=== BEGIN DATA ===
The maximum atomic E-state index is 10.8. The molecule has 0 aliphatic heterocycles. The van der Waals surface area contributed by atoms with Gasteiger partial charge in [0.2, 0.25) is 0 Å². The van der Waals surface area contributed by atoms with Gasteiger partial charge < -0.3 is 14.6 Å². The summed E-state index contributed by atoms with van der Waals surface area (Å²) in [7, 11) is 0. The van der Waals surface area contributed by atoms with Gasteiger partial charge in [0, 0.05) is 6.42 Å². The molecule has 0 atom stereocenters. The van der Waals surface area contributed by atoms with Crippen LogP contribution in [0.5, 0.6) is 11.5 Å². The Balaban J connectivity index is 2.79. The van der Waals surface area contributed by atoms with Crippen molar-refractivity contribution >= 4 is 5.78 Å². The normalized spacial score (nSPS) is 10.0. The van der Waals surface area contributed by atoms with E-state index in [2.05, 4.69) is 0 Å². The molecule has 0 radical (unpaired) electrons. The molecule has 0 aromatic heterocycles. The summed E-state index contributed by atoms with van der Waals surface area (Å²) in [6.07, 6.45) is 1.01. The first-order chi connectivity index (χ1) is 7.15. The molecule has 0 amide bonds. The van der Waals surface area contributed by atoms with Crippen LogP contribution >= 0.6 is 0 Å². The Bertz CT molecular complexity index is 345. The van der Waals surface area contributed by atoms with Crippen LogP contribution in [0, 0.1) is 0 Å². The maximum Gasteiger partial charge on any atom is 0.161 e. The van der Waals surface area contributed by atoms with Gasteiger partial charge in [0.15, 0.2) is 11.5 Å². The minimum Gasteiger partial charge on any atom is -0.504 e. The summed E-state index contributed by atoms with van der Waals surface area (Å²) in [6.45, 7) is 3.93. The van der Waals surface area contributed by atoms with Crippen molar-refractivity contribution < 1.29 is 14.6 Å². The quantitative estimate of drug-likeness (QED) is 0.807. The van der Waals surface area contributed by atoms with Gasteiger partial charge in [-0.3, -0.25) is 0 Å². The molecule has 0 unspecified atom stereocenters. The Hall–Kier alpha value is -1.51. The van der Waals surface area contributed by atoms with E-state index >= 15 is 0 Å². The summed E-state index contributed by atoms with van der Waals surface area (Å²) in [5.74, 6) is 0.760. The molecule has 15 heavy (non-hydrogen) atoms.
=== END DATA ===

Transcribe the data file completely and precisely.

The maximum atomic E-state index is 10.8. The molecule has 0 aliphatic heterocycles. The van der Waals surface area contributed by atoms with Gasteiger partial charge in [0.2, 0.25) is 0 Å². The van der Waals surface area contributed by atoms with Gasteiger partial charge < -0.3 is 14.6 Å². The summed E-state index contributed by atoms with van der Waals surface area (Å²) in [7, 11) is 0. The van der Waals surface area contributed by atoms with Gasteiger partial charge in [0, 0.05) is 6.42 Å². The molecule has 0 atom stereocenters. The van der Waals surface area contributed by atoms with Crippen LogP contribution in [0.5, 0.6) is 11.5 Å². The Balaban J connectivity index is 2.79. The van der Waals surface area contributed by atoms with Crippen molar-refractivity contribution >= 4 is 5.78 Å². The normalized spacial score (nSPS) is 10.0. The van der Waals surface area contributed by atoms with E-state index in [2.05, 4.69) is 0 Å². The molecule has 0 radical (unpaired) electrons. The molecule has 0 aromatic heterocycles. The summed E-state index contributed by atoms with van der Waals surface area (Å²) in [6.07, 6.45) is 1.01. The first-order chi connectivity index (χ1) is 7.15. The molecule has 0 amide bonds. The van der Waals surface area contributed by atoms with Crippen LogP contribution >= 0.6 is 0 Å². The Bertz CT molecular complexity index is 345. The van der Waals surface area contributed by atoms with Crippen LogP contribution in [0, 0.1) is 0 Å². The maximum Gasteiger partial charge on any atom is 0.161 e. The van der Waals surface area contributed by atoms with Gasteiger partial charge in [0.15, 0.2) is 11.5 Å². The minimum Gasteiger partial charge on any atom is -0.504 e. The summed E-state index contributed by atoms with van der Waals surface area (Å²) in [6.45, 7) is 3.93. The van der Waals surface area contributed by atoms with Crippen molar-refractivity contribution < 1.29 is 14.6 Å². The quantitative estimate of drug-likeness (QED) is 0.807. The van der Waals surface area contributed by atoms with Gasteiger partial charge in [-0.3, -0.25) is 0 Å². The molecule has 0 unspecified atom stereocenters. The Hall–Kier alpha value is -1.51. The van der Waals surface area contributed by atoms with E-state index >= 15 is 0 Å². The summed E-state index contributed by atoms with van der Waals surface area (Å²) in [5.74, 6) is 0.760. The molecule has 15 heavy (non-hydrogen) atoms.